The issue of contingency vs. necessity comes up in a few contexts in the book, for instance in whether the connection between a particular and its property is contingent or necessary. But chapter 7 is explicitly on the question of what the truthmakers are for modal truths.
He starts it off thus: “It seems to me very surprising that so many good philosophers consider that huge metaphysical commitments must be made in order to give an account of these truths.” (p.83). He mentions David Lewis and Alvin Plantinga specifically. In Lewis’ system (simplified), something is necessarily true, if it is true in all possible worlds; it is possibly true if it is true in a subset of worlds. Something in our world is contingent if it is possibly not true in other worlds. Famously, Lewis says these possible worlds all exist concretely. Armstrong says “...we ought to be looking for quite modest truthmakers, fairly deflationary truthmakers, for these fairly unimportant truths of mere possibility.” (pp.83-4)
Here’s his truthmaker argument for a contingent truth (my paraphrase-see p.84 for this in his notation):
1. Assume that (state of affairs) ‘T’ is the truthmaker for truth ‘p’.
2. Assume p is contingent (my emphasis).
3. p entails 'it is possible that not-p' (from #2 and the definition of contingency).
4. Therefore, T is also a truthmaker for 'it is possible that not-p', and so T is a truthmaker for a contingent truth p. (This is via #1, #3, and from something Armstrong calls the 'entailment principle' that he argues for earlier in the book).
That's it: there's no more. But shouldn't truthmakers for modal truths distinguish a contingent truth from a necessary one? We could use this argument's structure equally well for the case where p is assumed to be necessary. Therefore there is nothing in the truthmaker which determines the truth to be contingent vs. necessary. Therefore it is NOT an adequate argument for a modal truthmaker at all!
I was stunned by what seemed to me to be the obvious inadequacy in the argument here. Could I have missed something? I have read the chapter more than once, but I'll keep at it. As I said in my introductory paragraph I invite anyone reading this that is familiar with this to “set me straight”.
Here’s something Armstrong says to close this section of the chapter (7.2, p.86): “…I still favor the hypothesis that particulars, properties, states of affairs and laws of nature are all of them contingent beings.” There is no argument for this, it is just a preference. While it is a hypothesis that certainly seems consonant with our human intuitions, it in no way follows from his system. With no way to distinguish the contingent from the necessary, I would think it would be more consistent and simpler for him to give up the intuition and argue that all of these constituents and relations are necessary.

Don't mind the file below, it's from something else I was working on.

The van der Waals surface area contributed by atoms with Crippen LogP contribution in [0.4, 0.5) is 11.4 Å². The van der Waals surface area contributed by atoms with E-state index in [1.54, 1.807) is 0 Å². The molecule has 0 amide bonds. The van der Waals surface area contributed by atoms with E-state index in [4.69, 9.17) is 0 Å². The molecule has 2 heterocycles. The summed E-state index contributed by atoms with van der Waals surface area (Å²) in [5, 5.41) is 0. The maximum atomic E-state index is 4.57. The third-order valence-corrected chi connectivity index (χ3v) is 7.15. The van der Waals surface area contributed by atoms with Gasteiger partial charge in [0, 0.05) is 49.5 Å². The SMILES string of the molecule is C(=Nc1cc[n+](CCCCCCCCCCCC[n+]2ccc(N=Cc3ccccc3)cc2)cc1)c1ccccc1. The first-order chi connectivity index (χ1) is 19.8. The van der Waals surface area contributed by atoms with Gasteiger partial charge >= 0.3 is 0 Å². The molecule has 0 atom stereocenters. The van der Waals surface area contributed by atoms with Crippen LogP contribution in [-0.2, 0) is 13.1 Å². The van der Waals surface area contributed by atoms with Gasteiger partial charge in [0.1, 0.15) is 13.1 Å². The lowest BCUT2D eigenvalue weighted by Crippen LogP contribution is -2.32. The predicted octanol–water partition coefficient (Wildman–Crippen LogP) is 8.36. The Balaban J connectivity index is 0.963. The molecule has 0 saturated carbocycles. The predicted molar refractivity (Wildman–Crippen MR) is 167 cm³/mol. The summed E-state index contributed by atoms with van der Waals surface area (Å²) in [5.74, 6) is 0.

I will skip over more material and just briefly touch on Chapter 10 which deals with causation. Armstrong wants to affirm real causal connections, not just Humean regularities. He terms this “singular” causation. How does one do this? He acknowledges the difficulty of the problem and mentions some possible approaches. You can’t just add causal connections between states of affairs without seeming to add still more gratuitous ontology. He favors an idea that the universals which are parts of states of affairs might be vehicles of causal or “cause-like” connections at a higher level than the state of affairs involved. Using universals to do the work would help explain the existence of lawful regularities across the states of affairs of the world.
This work on causal structure within his framework of states of affairs seems fine on its own. But I hold that without an explanation of modality, the discussion is relatively empty. I have thought the heart of real causality is the idea that things could have been some other way. So the earlier lack of adequate treatment of modality makes Armstrong’s discussion of causality of minor interest to me.